return_date.setMonth(date_pieces[1] - 1); // note JavaScript months are 0-11
            return_date = new Date(date_string);
    return return_date;

Then, in the calling code, instead of:
     var dPostDate = new Date(sPostingDate)

I now call this:
        var dPostDate = UserLocaleDateFormatToDate(sPostingDate)

  Tip 2: Display your current Product Line in Lawson Portal )  
  If you work in multiple Lawson product lines, it's often helpful to readily see which one you're currently using. Here's a tip on how to display it in the Lawson Portal banner area.

As delivered, your banner area probably looks like this:

The welcome banner is defined in $WEBDIR/lawson/portal/roles/default.xml, and you can modify the line:


to include the <<PRODLINE>> tag:


Run the IOSCacheRefresh servlet, and then when you relaunch Portal, your new banner will appear:

If you do make this change to your default.xml role definition, be sure to make a backup first, since it will be overwritten by new Lawson deliverables and patches.  Ideally, you should make the change to specific roles files, and assign the PORTALROLE attribute to each user.

  Tip 3: Printing "This Group Continued on next Page" in Crystal Reports )  
  (This tip comes from Ken Hamady's Crystal Underground newsletter.)

You may find several other ways to do this, but this one works in almost all situations.

It uses 3 formulas, and these can be cut and pasted into your report:

//This formula goes on the Group Header
BooleanVar Continued:= True

//This formula goes on the Group Footer WhilePrintingRecords;
BooleanVar Continued:= False

//This formula goes on the Page Footer WhilePrintingRecords;
BooleanVar Continued;
if Continued
    then "Continued on next page"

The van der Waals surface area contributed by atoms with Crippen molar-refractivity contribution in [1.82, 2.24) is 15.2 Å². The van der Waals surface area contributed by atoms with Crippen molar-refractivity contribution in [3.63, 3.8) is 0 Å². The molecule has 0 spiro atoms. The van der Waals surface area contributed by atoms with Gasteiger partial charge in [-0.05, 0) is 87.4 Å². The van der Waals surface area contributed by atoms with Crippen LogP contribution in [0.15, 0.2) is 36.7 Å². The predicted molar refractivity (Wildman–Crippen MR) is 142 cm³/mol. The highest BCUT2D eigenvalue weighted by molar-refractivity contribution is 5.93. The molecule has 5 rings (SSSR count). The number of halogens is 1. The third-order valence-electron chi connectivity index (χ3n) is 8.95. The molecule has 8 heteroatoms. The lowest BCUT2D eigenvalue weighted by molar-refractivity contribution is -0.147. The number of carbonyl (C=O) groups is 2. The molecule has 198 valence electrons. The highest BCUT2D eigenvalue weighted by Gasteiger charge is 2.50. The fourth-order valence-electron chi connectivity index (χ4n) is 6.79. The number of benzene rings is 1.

else ""
  Tip 4: Using the "Default Function" in Portal 9.0 )  
  One of my favorite LID features was the ability to set a “default function” and then press the Enter key without having to click on a function button:

As you’ve probably heard, Lawson 9.0 makes the Portal more “LID-like” and Portal 9.0 now includes this functionality:

By default, the “default function” Portal hotkey is mapped to F12:


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  Worthwhile Reading )  
Even as SEC chairman Cox champions "interactive data," few CFOs seem impressed.
Is that because too few of the benefits accrue to them?
CFO Magazine, August 2006

ERP Gets A Complete Makeover
Three major business-application vendors are in the midst of development projects to rewrite their software suites. Given the problems of the past, the improvements need to be more than skin deep.
Information Week, July 24, 2006

The Truth About SOA
In which we pour some cold water on the hype and answer your questions about why, how and when you should (or should not) start thinking about implementing a service-oriented architecture.
CIO Magazine, June 15, 2006

Procurement Fraud: How Tech Insiders Cheat Their Employers
Using "shadow companies" with puppet CEOs and inflated or bogus invoices, a number of I.T. managers stand accused of ripping off their employers—in some instances, for tens of millions of dollars or more. The scam? It's called procurement fraud, and it may be more prevalent than many people realize.
Baseline Magazine, June 2006,1540,1972062,00.asp